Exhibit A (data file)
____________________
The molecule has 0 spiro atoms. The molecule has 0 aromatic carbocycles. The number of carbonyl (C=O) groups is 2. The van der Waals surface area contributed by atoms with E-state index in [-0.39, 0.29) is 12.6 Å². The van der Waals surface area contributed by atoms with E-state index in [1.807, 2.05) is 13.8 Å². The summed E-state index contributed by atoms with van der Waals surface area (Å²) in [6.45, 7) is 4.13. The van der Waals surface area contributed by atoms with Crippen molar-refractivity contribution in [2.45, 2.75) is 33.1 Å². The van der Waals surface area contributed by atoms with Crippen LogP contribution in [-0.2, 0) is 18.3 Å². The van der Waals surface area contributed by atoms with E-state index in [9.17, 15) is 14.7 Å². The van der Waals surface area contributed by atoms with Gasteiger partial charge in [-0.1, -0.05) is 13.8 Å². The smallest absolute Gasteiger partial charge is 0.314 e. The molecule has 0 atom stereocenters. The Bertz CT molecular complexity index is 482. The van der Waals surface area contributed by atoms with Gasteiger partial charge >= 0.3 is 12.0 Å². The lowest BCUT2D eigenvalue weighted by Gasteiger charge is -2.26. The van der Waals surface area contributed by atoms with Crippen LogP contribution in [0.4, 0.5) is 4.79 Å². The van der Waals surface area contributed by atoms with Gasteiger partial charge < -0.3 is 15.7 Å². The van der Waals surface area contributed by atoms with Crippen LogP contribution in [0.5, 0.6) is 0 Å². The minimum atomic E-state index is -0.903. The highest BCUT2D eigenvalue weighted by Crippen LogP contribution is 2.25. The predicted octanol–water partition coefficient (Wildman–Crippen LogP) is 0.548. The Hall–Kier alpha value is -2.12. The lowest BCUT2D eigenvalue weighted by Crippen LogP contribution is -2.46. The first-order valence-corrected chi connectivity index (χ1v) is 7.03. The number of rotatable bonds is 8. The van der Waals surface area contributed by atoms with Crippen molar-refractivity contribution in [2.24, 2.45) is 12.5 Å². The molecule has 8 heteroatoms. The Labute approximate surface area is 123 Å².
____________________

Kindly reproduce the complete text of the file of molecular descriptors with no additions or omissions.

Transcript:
The molecule has 0 spiro atoms. The molecule has 0 aromatic carbocycles. The number of carbonyl (C=O) groups is 2. The van der Waals surface area contributed by atoms with E-state index in [-0.39, 0.29) is 12.6 Å². The van der Waals surface area contributed by atoms with E-state index in [1.807, 2.05) is 13.8 Å². The summed E-state index contributed by atoms with van der Waals surface area (Å²) in [6.45, 7) is 4.13. The van der Waals surface area contributed by atoms with Crippen molar-refractivity contribution in [2.45, 2.75) is 33.1 Å². The van der Waals surface area contributed by atoms with Crippen LogP contribution in [-0.2, 0) is 18.3 Å². The van der Waals surface area contributed by atoms with E-state index in [9.17, 15) is 14.7 Å². The van der Waals surface area contributed by atoms with Gasteiger partial charge in [-0.1, -0.05) is 13.8 Å². The smallest absolute Gasteiger partial charge is 0.314 e. The molecule has 0 atom stereocenters. The Bertz CT molecular complexity index is 482. The van der Waals surface area contributed by atoms with Gasteiger partial charge >= 0.3 is 12.0 Å². The lowest BCUT2D eigenvalue weighted by Gasteiger charge is -2.26. The van der Waals surface area contributed by atoms with Crippen LogP contribution in [0.4, 0.5) is 4.79 Å². The van der Waals surface area contributed by atoms with Gasteiger partial charge < -0.3 is 15.7 Å². The van der Waals surface area contributed by atoms with Crippen LogP contribution in [0.5, 0.6) is 0 Å². The minimum atomic E-state index is -0.903. The highest BCUT2D eigenvalue weighted by Crippen LogP contribution is 2.25. The predicted octanol–water partition coefficient (Wildman–Crippen LogP) is 0.548. The Hall–Kier alpha value is -2.12. The lowest BCUT2D eigenvalue weighted by Crippen LogP contribution is -2.46. The first-order valence-corrected chi connectivity index (χ1v) is 7.03. The number of rotatable bonds is 8. The van der Waals surface area contributed by atoms with Crippen molar-refractivity contribution in [2.24, 2.45) is 12.5 Å². The molecule has 8 heteroatoms. The Labute approximate surface area is 123 Å².